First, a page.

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a Russian principality that was formed in the tenth century by the tribal union of the Polochane. Centered in the city of Polotsk, the principality was situated in the basin of the Zapadnaia Dvina, Berezina and Neman rivers, on an important river trade route. This location favored the early growth of an independent economy and cultural development.
The feudal nobility of Polotsk Principality strove to achieve autonomy from Kiev. Prince Vladimir Sviatoslavich conquered the principality at the end of the tenth century, killing the Polot-skian Prince Rogvolod. Vladimir later bequeathed Polotsk to his son Iziaslav. A protracted struggle between Polotsk and Kiev ensued under Briachislav Iziaslavich (1001–44), and the principality gained autonomy in 1021. It reached its apogee under Vseslav Briachislavich (1044–1101). However, under the rule of his sons, it lapsed into internecine warfare and broke up into smaller appanages, including the principalities of Minsk and Vitebsk. Hostilities with Kiev were resumed.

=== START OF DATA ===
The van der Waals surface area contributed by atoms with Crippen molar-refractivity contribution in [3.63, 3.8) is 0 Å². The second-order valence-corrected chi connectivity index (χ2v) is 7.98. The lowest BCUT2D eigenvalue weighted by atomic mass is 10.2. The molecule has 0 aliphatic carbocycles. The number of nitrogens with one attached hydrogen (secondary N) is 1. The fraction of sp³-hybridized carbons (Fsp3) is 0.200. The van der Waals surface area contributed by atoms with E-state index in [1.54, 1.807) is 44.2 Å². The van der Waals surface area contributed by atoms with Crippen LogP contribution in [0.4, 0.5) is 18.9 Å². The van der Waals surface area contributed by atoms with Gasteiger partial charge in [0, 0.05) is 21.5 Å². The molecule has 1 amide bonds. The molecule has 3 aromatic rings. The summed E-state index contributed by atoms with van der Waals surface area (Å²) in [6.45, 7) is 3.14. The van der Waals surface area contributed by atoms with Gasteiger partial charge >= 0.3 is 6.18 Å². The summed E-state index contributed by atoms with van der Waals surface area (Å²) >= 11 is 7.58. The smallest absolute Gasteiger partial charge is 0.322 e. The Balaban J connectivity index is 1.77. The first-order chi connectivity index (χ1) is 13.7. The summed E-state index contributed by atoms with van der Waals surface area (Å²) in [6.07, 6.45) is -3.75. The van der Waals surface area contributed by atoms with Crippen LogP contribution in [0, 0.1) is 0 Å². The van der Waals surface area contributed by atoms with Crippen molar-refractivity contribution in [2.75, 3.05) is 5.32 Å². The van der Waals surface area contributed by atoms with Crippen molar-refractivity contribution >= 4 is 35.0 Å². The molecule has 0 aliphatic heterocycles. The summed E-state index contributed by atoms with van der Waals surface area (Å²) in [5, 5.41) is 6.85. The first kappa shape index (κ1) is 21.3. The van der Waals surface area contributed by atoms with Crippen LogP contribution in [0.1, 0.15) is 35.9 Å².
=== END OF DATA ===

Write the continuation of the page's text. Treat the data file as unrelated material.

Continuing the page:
The political significance of the Polotsk Principality had declined by the early 13th century, when most of the principality’s towns were ceded to Smolensk and the lands on the lower reaches of the Zapadnaia Dvina were occupied by German knights of the Livonian Order. The principality was subjugated by Lithuanian princes by the mid-13th century. It was annexed to Lithuania in 1307 but retained some degree of autonomy until 1385.
REFERENCEAlekseev, L. V. Polotskaia zemlia (Ocherki istorii Severnoi Belorussii v IX-XIII vv). Moscow, 1966.
G. S. GORSHKOV